LDL-C by only 5% generally in most patients, if at all. Since this specific diet is often high in refined sugars (which increases triglycerides), an Atkins diet shows greater reductions in triglycerides often, especially when taking fish essential oil. In contrast, an eating plan containing 10% of calorie consumption with little saturated fat and dietary cholesterol decreased LDL C by typically 40% after twelve months in patients not taking lipid-lowering drugs.
Also, they lost 24 pounds through the first of and held off more than one-half of that weight five years later, whereas randomized control group patients with an AHA/NCEP diet didn’t lose weight. Exercise levels weren’t different significantly. It’s important to distinguish between risk factors such as lipoproteins from direct measures of disease. Only one peer-reviewed study examined the effects of the Atkins diet on coronary disease rather than only risk factors. Myocardial perfusion improved on a very low-fat entire foods diet but worsened on an Atkins diet. The dangerous ramifications of a higher excess fat diet might be mediated through other mechanisms than traditional risk factors.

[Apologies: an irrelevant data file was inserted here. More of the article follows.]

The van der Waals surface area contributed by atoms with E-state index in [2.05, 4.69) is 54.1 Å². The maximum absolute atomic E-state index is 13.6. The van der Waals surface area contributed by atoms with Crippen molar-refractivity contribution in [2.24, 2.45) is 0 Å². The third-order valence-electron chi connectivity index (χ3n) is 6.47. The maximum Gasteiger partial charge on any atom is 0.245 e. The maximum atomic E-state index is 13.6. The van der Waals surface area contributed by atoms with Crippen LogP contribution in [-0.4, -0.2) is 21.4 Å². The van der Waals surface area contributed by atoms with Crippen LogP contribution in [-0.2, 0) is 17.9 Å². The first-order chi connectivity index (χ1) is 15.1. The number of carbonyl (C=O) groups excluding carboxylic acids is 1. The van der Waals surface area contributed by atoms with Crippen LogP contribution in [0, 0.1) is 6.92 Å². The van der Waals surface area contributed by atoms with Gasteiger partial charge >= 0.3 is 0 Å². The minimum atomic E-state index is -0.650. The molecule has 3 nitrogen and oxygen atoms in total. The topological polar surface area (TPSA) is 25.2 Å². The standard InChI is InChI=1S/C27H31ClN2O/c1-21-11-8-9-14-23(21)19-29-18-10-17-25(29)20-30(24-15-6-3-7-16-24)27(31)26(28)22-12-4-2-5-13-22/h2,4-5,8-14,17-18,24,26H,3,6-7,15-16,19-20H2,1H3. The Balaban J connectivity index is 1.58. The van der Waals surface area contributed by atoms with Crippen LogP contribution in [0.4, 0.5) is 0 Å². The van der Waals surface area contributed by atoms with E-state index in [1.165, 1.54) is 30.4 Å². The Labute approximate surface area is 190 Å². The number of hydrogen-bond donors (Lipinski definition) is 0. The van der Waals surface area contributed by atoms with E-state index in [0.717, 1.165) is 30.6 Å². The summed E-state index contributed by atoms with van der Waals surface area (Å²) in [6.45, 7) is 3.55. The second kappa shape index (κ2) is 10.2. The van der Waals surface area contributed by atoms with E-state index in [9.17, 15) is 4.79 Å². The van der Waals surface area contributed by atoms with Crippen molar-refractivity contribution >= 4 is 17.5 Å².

We need to move beyond simplistic notions that anything which increases HDL-C is beneficial and whatever lowers HDL-C is harmful. Reducing eating cholesterol and body fat may cause a decrease in HDL-C since there is less need for it. You will find no data showing that the physiologic reduced amount of HDL-C levels with a low fat diet is detrimental.
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The debate shouldn’t be “˜low carbohydrate ‘versus “˜low fat.’ Patients have a spectral range of dietary options. To the degree they reduce their intake of refined sugars and excessive body fat and increase their consumption of unrefined carbohydrates (fruits, vegetables, whole grains, legumes), and sufficient omega 3 fatty acids, they may feel better, lose weight, and gain health. Yancy WS, Olsen MK, Guyton JR, Bakst RP, Westman EC. A low- carbohydrate, ketogenic diet pitched against a low-fat diet to treat hyperlipidemia and weight problems. Stern L, Nayyar I, Seshadri P, Chicano KL, Daily DA, McGrory JM, et al.
The ramifications of low-carbohydrate versus regular weight loss diets in severely obese adults: one-year follow-up of the randomized trial. Foster GD, Wyatt HR, Hill JO, McGuckin BG, Brill C, Mohammed BS, et al. A randomized trial of the low-carbohydrate diet for obesity. N Engl J Med. Ornish D. Concise Review: Intensive changes in lifestyle in the management of cardiovascular system disease.
In: Harrison s Principles of Internal Medicine (online), edited by Eugene Braunwald et al., 1999, and In: Braunwald E. Harrison on Advances in Cardiology. Ornish D, Scherwitz L, Billings J, et al. Intensive changes in lifestyle for reversal of cardiovascular system disease Five-year follow-up of the approach to life Heart Trial. Ornish D. Was Dr. Atkins right?